Section 2.2 Allergic Contact Dermatitis

Allergic contact dermatitis is a delayed type of allergy. Allergic contact dermatitis is an individual response i.e. a person may be allergic to something, that can another person can use with no problems.

It can occur at any time, even if you have been using the same product for many years (with no previous problems) or just a few weeks. With this form of dermatitis, the rash appears 8 to 24 hours after contact and lasts for several days, and sometimes longer. It may develop after a spill, where there is prolonged exposure to a particular allergen, or with short repeated exposures. ACD does not occur the first time an individual is exposed to a substance.


If the skin is already damaged from irritant contact dermatitis, the risk of becoming allergic to something is higher. This is because there is direct entry for the allergens to enter the body and cause allergy to develop. Once a contact allergy to something has developed, it tends to be life-long, and even the smallest amount of contact with that particular substance may cause the rash to appear again.

Example of allergic contact dermatitis

Not all chemicals cause allergy. Even if a substance causes allergy, not all people will become allergic to it. Only certain chemicals have the potential to cause allergic reactions. It is said that there are approximately 100,000 chemicals, but only about 4,000 have been reported to cause allergic contact dermatitis. Some very strong substances, such as kerosene, do not cause allergy, but are extremely irritating to the skin.

Whether people develop an allergic reaction depends on:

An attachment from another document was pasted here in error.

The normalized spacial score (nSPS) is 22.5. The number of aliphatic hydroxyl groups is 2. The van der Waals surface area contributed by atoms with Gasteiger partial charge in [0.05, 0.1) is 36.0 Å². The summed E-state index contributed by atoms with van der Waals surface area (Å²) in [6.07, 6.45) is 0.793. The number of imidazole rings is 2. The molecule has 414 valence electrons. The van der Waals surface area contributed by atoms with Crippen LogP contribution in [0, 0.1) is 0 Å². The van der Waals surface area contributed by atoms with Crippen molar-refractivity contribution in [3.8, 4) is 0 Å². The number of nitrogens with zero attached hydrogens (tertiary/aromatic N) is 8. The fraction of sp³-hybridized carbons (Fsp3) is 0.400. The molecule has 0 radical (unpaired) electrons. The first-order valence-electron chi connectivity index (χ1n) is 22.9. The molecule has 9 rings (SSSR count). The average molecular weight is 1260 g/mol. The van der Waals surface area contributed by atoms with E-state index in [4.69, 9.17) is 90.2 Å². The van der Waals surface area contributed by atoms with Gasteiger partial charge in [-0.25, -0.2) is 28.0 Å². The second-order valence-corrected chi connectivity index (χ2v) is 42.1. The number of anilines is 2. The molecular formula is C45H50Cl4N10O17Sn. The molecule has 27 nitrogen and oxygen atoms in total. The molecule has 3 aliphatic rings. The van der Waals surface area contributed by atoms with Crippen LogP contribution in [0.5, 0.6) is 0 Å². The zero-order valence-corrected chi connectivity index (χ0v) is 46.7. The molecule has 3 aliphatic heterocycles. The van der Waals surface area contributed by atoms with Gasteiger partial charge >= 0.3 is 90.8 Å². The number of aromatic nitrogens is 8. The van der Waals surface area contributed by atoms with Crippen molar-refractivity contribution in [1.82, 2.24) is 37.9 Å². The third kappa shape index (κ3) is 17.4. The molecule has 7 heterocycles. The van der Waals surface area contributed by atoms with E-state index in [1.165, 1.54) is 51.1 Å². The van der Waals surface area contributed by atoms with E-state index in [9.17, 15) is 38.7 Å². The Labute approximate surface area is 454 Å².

• The type of chemical contacted
  • The concentration of chemical on the skin
  • Duration of skin contact
  • Individual tendency to develop allergy

Common causes of contact allergy are:

  • Hair dye
  • Nickel
  • Chromate (found in cement and leather)
  • Glues and coatings e.g. epoxy resins
  • Preservatives in skin care products such as Methylisothiazolinone
  • Fragrances used in skin cleansers and moisturisers
  • Rubber chemicals (ingredients used in manufacture or rubber gloves)
  • Some food such as garlic and onion

Sometimes causes of allergic contact dermatitis are very specific to a particular occupation and/or workplace. See the occupational section of this manual for more information.

Patch testing is used to diagnose allergic contact dermatitis.

Diagnosing allergic contact dermatitis can be challenging. Clinically, there is often a delay of days between exposure to the allergen and the development of dermatitis, which can make it difficult to link the exposure to the rash. People are often exposed to multiple allergens, particularly in the workplace. It is necessary for the clinician to have a thorough knowledge of the many potential sources of allergens found in both workplaces and in recreational or domestic exposures.

Special note: Since approx. 2012, an allergen called Methylisothiazolinone (MI) which is a preservative has been found in many products and has been causing very high rates of allergic contact dermatitis. This preservative is found in some cosmetics, sunscreens, baby wipes and make-up wipes, shampoo, conditioner, hair products, moisturisers, hand wash and shower gels and some house paints. Check the ingredient listing and avoid products that contain this allergen.

Recommended reading

https://dermnetnz.org/topics/allergic-contact-dermatitis

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